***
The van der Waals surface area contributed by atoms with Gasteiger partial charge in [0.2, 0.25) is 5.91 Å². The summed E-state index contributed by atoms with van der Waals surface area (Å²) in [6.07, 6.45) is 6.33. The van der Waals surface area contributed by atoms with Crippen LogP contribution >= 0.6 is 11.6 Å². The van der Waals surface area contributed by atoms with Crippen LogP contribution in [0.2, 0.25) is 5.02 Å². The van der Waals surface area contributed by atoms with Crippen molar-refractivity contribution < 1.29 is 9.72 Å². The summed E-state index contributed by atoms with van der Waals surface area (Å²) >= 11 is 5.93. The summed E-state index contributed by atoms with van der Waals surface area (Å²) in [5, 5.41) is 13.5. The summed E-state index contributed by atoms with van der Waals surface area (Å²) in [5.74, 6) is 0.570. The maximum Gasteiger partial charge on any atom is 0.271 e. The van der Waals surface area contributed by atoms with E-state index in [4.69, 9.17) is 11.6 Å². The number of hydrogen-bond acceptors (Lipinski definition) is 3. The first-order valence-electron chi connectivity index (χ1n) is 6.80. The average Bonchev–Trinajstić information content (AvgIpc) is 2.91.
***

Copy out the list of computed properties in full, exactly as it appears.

The van der Waals surface area contributed by atoms with Gasteiger partial charge in [0.2, 0.25) is 5.91 Å². The summed E-state index contributed by atoms with van der Waals surface area (Å²) in [6.07, 6.45) is 6.33. The van der Waals surface area contributed by atoms with Crippen LogP contribution >= 0.6 is 11.6 Å². The van der Waals surface area contributed by atoms with Crippen LogP contribution in [0.2, 0.25) is 5.02 Å². The van der Waals surface area contributed by atoms with Crippen molar-refractivity contribution < 1.29 is 9.72 Å². The summed E-state index contributed by atoms with van der Waals surface area (Å²) >= 11 is 5.93. The summed E-state index contributed by atoms with van der Waals surface area (Å²) in [5, 5.41) is 13.5. The summed E-state index contributed by atoms with van der Waals surface area (Å²) in [5.74, 6) is 0.570. The maximum Gasteiger partial charge on any atom is 0.271 e. The van der Waals surface area contributed by atoms with E-state index in [4.69, 9.17) is 11.6 Å². The number of hydrogen-bond acceptors (Lipinski definition) is 3. The first-order valence-electron chi connectivity index (χ1n) is 6.80. The average Bonchev–Trinajstić information content (AvgIpc) is 2.91.